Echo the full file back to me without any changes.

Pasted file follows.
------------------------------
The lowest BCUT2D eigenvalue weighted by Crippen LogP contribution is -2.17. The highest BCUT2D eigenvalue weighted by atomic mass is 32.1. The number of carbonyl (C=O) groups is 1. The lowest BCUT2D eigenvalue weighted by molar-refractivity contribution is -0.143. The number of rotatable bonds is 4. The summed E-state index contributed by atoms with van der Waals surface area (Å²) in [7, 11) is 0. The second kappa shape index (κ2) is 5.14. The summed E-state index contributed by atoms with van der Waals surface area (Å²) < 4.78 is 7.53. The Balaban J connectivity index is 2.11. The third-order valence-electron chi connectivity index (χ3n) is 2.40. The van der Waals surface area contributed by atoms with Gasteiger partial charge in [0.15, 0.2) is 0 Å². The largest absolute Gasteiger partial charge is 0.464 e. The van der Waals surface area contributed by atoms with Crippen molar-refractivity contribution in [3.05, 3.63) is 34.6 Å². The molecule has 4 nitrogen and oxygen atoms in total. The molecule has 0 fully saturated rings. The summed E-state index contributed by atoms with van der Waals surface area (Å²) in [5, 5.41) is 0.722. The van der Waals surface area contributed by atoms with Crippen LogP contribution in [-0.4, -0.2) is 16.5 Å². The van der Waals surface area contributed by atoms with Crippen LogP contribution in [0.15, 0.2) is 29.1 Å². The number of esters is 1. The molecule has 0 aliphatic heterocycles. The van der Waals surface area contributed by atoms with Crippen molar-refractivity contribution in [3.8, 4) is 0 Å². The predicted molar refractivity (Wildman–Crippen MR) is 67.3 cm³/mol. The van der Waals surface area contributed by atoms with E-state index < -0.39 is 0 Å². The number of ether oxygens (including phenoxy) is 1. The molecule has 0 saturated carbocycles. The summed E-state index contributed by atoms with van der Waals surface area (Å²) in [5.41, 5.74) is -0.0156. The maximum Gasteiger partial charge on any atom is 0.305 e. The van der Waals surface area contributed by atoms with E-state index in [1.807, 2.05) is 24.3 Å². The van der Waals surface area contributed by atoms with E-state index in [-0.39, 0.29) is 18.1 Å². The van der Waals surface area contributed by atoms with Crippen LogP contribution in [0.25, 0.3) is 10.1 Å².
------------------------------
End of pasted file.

The lowest BCUT2D eigenvalue weighted by Crippen LogP contribution is -2.17. The highest BCUT2D eigenvalue weighted by atomic mass is 32.1. The number of carbonyl (C=O) groups is 1. The lowest BCUT2D eigenvalue weighted by molar-refractivity contribution is -0.143. The number of rotatable bonds is 4. The summed E-state index contributed by atoms with van der Waals surface area (Å²) in [7, 11) is 0. The second kappa shape index (κ2) is 5.14. The summed E-state index contributed by atoms with van der Waals surface area (Å²) < 4.78 is 7.53. The Balaban J connectivity index is 2.11. The third-order valence-electron chi connectivity index (χ3n) is 2.40. The van der Waals surface area contributed by atoms with Gasteiger partial charge in [0.15, 0.2) is 0 Å². The largest absolute Gasteiger partial charge is 0.464 e. The van der Waals surface area contributed by atoms with Crippen molar-refractivity contribution in [3.05, 3.63) is 34.6 Å². The molecule has 4 nitrogen and oxygen atoms in total. The molecule has 0 fully saturated rings. The summed E-state index contributed by atoms with van der Waals surface area (Å²) in [5, 5.41) is 0.722. The van der Waals surface area contributed by atoms with Crippen LogP contribution in [-0.4, -0.2) is 16.5 Å². The van der Waals surface area contributed by atoms with Crippen LogP contribution in [0.15, 0.2) is 29.1 Å². The number of esters is 1. The molecule has 0 aliphatic heterocycles. The van der Waals surface area contributed by atoms with Crippen molar-refractivity contribution in [3.8, 4) is 0 Å². The predicted molar refractivity (Wildman–Crippen MR) is 67.3 cm³/mol. The van der Waals surface area contributed by atoms with E-state index < -0.39 is 0 Å². The number of ether oxygens (including phenoxy) is 1. The molecule has 0 saturated carbocycles. The summed E-state index contributed by atoms with van der Waals surface area (Å²) in [5.41, 5.74) is -0.0156. The maximum Gasteiger partial charge on any atom is 0.305 e. The van der Waals surface area contributed by atoms with E-state index in [1.807, 2.05) is 24.3 Å². The van der Waals surface area contributed by atoms with E-state index in [-0.39, 0.29) is 18.1 Å². The van der Waals surface area contributed by atoms with Crippen LogP contribution in [0.25, 0.3) is 10.1 Å².